One mark of a great teacher is her ability to meet students where they are, and then take them on exciting journeys to new destinations. For today’s young people, that means understanding that much of their lives operate in the digital world. While we older folks grew up in the analog age with its somewhat limited classroom methodologies (note-taking via pen on paper–imagine that!–and lecture, lecture, lecture), Millenials were practically born with a predisposition for multitasking, multimedia instruction.
Recognizing that as an opportunity–rather than something to work around (or ignore altogether)– Scarborough Middle School Gifted and Talented Educational Services (GATES) teacher Jessica Kelly has fully embraced the latest technology. It’s along the lines of, “If you can’t beat ’em”–and why would you want to?–“join ’em.” (An earlier post explained her use of Skype, a web-based video conferencing platform, to foster dialogue between students and historical society members.)
Now she has created a “Ning” site. Ning is a tool that allows users to build custom social networking sites– something like a cross between Facebook and a blog. Students have the freedom to customize their profile pages to reflect their interests and personality, Jessica poses assignments and discussion starters, considerable dialogue takes place, and everything’s enhanced with photographs and funky graphics and video and… you name it. Lest you worry about privacy, Ning sites are completely closed to all but the site’s administrator, and the participants she or he allows in via personal password. In other words, it’s a digital classroom where you can close and lock the door behind you.
Jessica’s GATES class is primarily reading-based, so a central use of the site is to invite conversation about literature. To extend classroom discussion, she posts questions about the reading and students type answers at all hours of the day. These texting-savvy kids and their comfort with rapid-fire response creates an almost-instantaneous and multi-layered dialogue. One student’s post builds on another, and pretty soon the original question asked by “Mrs. Kelly” has not only been answered in various ways, it’s been used as a foundation to jump to related topics and threads.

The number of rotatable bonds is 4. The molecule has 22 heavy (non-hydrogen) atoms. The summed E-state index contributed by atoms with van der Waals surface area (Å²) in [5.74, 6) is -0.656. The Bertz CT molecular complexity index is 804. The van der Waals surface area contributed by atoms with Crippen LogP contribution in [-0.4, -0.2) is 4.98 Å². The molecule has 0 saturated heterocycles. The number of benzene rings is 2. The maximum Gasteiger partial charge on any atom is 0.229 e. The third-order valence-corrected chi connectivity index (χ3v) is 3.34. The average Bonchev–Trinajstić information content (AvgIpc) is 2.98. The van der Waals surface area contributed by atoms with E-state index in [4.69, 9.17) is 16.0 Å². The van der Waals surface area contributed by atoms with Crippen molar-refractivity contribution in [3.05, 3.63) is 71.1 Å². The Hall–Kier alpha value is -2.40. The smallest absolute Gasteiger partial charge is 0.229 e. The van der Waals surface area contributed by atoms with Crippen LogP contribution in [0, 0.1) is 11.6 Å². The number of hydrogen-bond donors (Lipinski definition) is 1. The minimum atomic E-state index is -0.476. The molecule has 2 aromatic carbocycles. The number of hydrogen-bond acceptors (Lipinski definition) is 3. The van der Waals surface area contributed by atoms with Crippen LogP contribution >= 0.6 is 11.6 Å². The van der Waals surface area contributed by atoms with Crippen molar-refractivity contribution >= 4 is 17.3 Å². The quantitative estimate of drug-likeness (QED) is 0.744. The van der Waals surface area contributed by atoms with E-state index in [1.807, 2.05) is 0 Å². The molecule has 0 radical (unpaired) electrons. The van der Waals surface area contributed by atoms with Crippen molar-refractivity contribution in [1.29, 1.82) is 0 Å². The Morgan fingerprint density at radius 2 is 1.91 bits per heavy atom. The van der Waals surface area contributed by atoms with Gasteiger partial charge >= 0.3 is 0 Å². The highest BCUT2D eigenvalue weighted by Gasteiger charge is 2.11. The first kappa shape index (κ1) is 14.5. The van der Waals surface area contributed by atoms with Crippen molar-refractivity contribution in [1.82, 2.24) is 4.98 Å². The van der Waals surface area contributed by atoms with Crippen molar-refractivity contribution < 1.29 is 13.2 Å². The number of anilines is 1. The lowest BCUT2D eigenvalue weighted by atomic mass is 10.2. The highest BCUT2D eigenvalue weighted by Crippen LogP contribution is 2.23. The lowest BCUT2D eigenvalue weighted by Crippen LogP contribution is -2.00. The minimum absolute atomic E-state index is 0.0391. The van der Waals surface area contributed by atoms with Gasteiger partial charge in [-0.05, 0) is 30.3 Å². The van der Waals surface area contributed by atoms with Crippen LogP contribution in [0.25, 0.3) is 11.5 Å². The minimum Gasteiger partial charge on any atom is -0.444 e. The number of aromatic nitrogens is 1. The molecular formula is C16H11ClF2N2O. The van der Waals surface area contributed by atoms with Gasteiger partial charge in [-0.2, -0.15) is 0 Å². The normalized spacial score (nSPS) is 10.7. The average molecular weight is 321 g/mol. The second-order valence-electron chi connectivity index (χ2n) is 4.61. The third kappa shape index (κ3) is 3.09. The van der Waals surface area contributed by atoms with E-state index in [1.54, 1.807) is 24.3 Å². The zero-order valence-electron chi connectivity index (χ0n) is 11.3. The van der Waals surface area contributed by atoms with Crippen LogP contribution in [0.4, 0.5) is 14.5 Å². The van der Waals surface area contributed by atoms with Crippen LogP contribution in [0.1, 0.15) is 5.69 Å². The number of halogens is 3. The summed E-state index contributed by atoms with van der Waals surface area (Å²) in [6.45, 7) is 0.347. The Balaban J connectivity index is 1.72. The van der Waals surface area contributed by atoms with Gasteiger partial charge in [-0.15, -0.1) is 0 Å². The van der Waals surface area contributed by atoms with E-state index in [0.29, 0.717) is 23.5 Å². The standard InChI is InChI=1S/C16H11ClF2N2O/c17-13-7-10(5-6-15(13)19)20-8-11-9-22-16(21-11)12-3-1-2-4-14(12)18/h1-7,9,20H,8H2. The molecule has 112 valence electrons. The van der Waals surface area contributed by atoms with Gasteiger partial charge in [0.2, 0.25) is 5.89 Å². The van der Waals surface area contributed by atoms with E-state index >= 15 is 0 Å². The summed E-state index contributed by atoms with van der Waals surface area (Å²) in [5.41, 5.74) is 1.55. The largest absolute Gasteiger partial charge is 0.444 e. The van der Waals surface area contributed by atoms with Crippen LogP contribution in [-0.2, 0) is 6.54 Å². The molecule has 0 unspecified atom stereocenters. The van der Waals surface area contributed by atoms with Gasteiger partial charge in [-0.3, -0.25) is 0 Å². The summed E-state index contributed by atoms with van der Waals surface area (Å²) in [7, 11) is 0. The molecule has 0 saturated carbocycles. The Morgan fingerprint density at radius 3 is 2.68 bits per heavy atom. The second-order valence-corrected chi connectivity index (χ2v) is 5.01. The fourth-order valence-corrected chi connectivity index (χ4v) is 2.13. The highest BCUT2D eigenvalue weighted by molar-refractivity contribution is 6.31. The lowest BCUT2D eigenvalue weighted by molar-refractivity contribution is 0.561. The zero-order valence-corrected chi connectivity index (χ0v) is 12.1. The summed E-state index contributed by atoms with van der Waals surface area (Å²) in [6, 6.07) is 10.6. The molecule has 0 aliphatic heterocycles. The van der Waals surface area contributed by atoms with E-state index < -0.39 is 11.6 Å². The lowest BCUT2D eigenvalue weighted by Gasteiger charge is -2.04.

It didn’t take Jessica long to realize the value of this visually-rich site for her MCHP activities. Encouraging a little “history detective” work, Jessica began posting old Scarborough photographs and artifacts and asking the students to uncover the stories behind them.
The first of these was an image of a mid-19th-century “palming thimble,” designed to protect someone sewing sailcloth from being injured. Jessica’s first prompts–“What might this unknown artifact have been used for? What are its physical qualities? Who might have used it?–quickly elicited responses, eventually totaling more than 70.
As one might expect in this somewhat free-form environment, some of the answers were playful–it’s an “elf shoe” suggested one creative thinker–but by and large, the students took the task seriously. “It is… made of leather,” wrote one student. “It looks to be old and worn, and I’m sure it feels smooth in some places and rough in others.” Toward the end of the guessing period, other students intuited the basic idea of the object, if not the exact use. “I think it is some sort of half-glove/hand guard, used by lumberjacks to handle and cut wood,” said one. “I agree with [the] idea that this object is used to protect the hand,” wrote another. “I think that it may be for when a farmer or handy-man is holding something like a pitch fork or an axe and using their hands. It may be used to prevent extreme callouses forming on the hands.” Jessica eventually revealed the true use of the item in class.
Of course, an activity like this can easily be done in person, and there’s something to be said for observing and handling (with gloves) the object up close. But that would necessitate regular field trips to the historical society, or historical society members transporting objects to the classroom, neither of which methods are practical. (Though both have occurred in Jessica’s class at least once.) And even if they were, there is no way the activity could be set up and carried out in anything like the rapidity with which it’s done online.
As any savvy user of technology in the classroom will tell you, it’s all about knowing how and when to deploy it. Clearly, Jessica has utilized the latest technologies in a focused, purposeful way to hook students with the virtual platforms they are so comfortable with–and then reel them in with the excitement of real learning.